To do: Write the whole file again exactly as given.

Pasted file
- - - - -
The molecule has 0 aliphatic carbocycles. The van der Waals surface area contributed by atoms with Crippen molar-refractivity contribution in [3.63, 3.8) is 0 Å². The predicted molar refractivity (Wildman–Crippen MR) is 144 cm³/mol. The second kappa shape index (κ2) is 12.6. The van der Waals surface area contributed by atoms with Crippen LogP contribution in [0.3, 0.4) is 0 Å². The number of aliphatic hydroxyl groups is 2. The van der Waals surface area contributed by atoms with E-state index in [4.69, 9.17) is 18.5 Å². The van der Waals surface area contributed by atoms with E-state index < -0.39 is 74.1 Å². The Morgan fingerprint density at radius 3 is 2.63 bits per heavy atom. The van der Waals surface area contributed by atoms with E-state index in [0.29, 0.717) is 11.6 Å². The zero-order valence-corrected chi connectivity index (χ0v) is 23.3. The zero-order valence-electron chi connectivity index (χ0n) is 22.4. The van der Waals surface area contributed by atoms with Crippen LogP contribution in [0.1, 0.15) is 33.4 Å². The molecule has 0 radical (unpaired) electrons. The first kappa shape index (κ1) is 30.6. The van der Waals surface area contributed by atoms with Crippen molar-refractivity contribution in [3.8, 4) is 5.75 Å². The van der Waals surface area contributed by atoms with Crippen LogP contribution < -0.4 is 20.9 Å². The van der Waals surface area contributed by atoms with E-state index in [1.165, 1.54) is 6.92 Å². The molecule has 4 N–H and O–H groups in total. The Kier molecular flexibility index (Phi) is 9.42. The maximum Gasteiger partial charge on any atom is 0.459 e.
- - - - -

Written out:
The molecule has 0 aliphatic carbocycles. The van der Waals surface area contributed by atoms with Crippen molar-refractivity contribution in [3.63, 3.8) is 0 Å². The predicted molar refractivity (Wildman–Crippen MR) is 144 cm³/mol. The second kappa shape index (κ2) is 12.6. The van der Waals surface area contributed by atoms with Crippen LogP contribution in [0.3, 0.4) is 0 Å². The number of aliphatic hydroxyl groups is 2. The van der Waals surface area contributed by atoms with E-state index in [4.69, 9.17) is 18.5 Å². The van der Waals surface area contributed by atoms with E-state index < -0.39 is 74.1 Å². The Morgan fingerprint density at radius 3 is 2.63 bits per heavy atom. The van der Waals surface area contributed by atoms with E-state index in [0.29, 0.717) is 11.6 Å². The zero-order valence-corrected chi connectivity index (χ0v) is 23.3. The zero-order valence-electron chi connectivity index (χ0n) is 22.4. The van der Waals surface area contributed by atoms with Crippen LogP contribution in [0.1, 0.15) is 33.4 Å². The molecule has 0 radical (unpaired) electrons. The first kappa shape index (κ1) is 30.6. The van der Waals surface area contributed by atoms with Crippen molar-refractivity contribution in [3.8, 4) is 5.75 Å². The van der Waals surface area contributed by atoms with Crippen LogP contribution < -0.4 is 20.9 Å². The van der Waals surface area contributed by atoms with E-state index in [1.165, 1.54) is 6.92 Å². The molecule has 4 N–H and O–H groups in total. The Kier molecular flexibility index (Phi) is 9.42. The maximum Gasteiger partial charge on any atom is 0.459 e.